Exposure to PM 2.5 at concentrations below the new WHO air quality guideline limit was associated with an increased risk of hospital admissions for natural causes, cardiovascular disease, and respiratory disease. Specifically, each 10 μg/m 3 increase in lag 0-1 PM 2.5 was associated with a 0.91% (95% confidence interval 0.55% to 1.26%) higher relative risk of hospital admissions for natural causes, 1.39% (0.81% to 1.98%) higher relative risk of hospital admissions for cardiovascular disease, and 1.90% (1.15% to 2.66%) higher relative risk of hospital admissions for respiratory disease ( fig 4 , also see supplementary table S5). The corresponding excess absolute risk was 1.87 (95% confidence interval 1.14 to 2.59), 1.04 (0.61 to 1.48), and 0.85 (0.52 to 1.18) per million enrollees per day for hospital admissions related to natural causes, cardiovascular disease, and respiratory disease, respectively ( fig 4 , also see supplementary table S6).

Fig 4

Excess relative risk (percentage) and excess events of hospital admissions and emergency department visits for natural causes, cardiovascular disease, and respiratory disease associated with each 10 μg/m 3 increase in fine particulate matter (PM 2.5 ) during the current and previous day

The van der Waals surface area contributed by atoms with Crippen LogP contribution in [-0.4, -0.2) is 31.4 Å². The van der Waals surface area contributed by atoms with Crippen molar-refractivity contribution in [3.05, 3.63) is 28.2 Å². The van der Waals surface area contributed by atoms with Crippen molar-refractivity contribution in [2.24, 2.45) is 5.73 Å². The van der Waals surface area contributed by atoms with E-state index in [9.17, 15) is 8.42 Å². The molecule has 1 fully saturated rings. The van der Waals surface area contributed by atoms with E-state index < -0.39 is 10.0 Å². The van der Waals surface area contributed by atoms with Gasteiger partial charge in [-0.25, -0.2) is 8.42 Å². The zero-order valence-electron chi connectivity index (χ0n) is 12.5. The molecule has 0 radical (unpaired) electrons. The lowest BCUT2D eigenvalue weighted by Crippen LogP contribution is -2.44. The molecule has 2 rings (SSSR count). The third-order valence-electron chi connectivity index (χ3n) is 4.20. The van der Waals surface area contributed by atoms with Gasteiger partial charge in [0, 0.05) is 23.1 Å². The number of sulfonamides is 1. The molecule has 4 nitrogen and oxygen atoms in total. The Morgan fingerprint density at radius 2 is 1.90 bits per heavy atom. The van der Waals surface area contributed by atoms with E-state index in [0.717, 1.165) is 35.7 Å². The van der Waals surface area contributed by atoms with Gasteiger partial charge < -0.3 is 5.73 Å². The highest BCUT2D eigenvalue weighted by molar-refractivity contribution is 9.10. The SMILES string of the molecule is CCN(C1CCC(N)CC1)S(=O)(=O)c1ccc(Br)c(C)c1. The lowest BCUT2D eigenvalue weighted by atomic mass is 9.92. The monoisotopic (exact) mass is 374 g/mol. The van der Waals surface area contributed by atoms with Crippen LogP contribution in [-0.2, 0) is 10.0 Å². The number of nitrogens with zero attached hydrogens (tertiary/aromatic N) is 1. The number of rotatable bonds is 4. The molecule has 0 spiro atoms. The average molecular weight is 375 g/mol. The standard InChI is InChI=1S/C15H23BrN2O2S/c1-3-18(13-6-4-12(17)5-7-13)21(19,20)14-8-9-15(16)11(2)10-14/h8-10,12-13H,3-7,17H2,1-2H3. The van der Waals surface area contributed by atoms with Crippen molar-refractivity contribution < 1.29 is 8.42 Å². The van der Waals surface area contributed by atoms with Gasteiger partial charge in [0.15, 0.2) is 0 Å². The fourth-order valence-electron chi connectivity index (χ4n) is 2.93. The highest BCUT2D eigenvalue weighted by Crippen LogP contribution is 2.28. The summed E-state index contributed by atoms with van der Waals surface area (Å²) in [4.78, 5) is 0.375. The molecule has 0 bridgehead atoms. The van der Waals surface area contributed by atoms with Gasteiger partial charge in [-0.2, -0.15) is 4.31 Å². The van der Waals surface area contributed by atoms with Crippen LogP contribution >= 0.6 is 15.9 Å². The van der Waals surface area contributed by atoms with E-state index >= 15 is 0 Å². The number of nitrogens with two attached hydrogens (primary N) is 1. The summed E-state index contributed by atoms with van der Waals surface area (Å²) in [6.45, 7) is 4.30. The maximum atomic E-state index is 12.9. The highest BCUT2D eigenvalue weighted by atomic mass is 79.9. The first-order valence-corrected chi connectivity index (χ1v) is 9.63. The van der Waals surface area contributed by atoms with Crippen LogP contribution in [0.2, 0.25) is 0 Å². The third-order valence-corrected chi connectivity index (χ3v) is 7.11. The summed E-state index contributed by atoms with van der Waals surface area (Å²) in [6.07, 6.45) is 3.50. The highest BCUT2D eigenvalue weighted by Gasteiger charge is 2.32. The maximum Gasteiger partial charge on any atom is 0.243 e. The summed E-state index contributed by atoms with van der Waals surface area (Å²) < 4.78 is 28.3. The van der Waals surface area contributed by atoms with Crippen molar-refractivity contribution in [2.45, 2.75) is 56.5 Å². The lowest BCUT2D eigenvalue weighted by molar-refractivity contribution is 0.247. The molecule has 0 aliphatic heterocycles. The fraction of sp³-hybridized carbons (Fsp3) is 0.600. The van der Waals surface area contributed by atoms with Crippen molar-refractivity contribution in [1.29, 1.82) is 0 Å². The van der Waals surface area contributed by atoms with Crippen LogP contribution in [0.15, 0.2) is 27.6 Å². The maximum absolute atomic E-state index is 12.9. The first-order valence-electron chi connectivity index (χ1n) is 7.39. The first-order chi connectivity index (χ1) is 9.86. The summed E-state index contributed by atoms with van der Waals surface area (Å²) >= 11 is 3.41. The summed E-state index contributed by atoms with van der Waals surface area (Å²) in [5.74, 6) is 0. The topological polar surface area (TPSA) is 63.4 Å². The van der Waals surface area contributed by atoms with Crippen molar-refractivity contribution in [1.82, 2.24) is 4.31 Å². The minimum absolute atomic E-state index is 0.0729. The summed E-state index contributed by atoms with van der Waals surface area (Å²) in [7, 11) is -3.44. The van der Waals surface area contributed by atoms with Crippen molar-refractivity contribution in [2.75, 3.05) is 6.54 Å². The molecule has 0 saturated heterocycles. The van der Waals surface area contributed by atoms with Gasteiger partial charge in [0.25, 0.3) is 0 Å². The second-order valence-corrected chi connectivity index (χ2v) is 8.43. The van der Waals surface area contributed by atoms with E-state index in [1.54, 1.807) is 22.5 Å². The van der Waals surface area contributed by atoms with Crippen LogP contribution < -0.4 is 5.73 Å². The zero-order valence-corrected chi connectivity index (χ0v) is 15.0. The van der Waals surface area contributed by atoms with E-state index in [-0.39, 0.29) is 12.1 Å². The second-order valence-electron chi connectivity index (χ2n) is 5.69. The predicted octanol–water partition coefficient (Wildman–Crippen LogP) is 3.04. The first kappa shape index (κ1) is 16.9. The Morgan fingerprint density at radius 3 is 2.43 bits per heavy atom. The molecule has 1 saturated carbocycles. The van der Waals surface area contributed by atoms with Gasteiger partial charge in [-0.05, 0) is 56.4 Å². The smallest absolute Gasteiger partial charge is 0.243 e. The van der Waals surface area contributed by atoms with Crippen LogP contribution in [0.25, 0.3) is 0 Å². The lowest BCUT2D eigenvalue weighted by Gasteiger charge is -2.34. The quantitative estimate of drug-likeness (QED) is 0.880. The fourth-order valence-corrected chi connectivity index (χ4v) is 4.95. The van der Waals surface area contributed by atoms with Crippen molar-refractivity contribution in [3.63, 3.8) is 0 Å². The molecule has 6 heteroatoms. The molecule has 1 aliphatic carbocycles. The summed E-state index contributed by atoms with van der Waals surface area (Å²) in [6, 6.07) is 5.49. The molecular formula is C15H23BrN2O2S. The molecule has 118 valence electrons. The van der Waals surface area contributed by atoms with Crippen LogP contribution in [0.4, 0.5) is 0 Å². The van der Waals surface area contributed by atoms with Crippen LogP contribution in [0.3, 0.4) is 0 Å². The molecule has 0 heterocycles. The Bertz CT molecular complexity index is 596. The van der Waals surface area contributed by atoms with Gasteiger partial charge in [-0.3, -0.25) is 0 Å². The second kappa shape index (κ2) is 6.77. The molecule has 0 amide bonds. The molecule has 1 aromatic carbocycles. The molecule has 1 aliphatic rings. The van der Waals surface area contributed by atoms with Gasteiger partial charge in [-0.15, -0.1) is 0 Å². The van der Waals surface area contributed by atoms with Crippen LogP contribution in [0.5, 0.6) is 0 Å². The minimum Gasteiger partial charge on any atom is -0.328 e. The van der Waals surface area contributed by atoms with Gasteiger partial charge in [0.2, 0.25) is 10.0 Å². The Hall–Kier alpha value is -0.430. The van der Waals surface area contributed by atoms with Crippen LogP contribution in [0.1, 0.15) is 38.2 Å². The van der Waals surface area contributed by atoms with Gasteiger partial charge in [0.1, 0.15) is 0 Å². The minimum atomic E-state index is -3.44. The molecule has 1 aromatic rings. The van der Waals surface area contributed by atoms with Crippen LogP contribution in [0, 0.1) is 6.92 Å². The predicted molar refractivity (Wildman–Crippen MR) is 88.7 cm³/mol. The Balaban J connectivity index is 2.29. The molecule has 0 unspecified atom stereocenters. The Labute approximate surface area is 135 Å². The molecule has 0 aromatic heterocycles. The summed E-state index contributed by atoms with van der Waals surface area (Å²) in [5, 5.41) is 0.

The association between exposure to PM 2.5 and risk of hospital admissions was most pronounced at lag 0, but with little evidence of continued higher risk at lag 1, except for respiratory diseases. For example, a 10 μg/m 3 increase in PM 2.5 was associated with a 0.86% (95% confidence interval 0.52% to 1.19%) higher relative risk at lag 0 and a 0.04% (−0.31% to 0.38%) higher relative risk at lag 1 for hospital admissions related to natural causes. The corresponding excess relative risk for respiratory disease was 0.86% (95% confidence interval 0.16% to 1.57%) at lag 0 and 1.03% (0.31% to 1.76%) at lag 1 (see supplementary table S7).

For emergency department visits, a 10 μg/m 3 increase in lag 0-1 PM 2.5 was associated with a 1.34% (95% confidence interval 0.73% to 1.94%) excess relative risk of emergency department visits for respiratory disease ( fig 4 , also see supplementary table S5), corresponding to 0.93 (95% confidence interval 0.52 to 1.35) additional emergency department visits per million enrollees per day ( fig 4 , also see supplementary table S6). The estimated association between exposure to PM 2.5 and emergency department visits for natural causes or for cardiovascular disease was weaker and not statistically significant.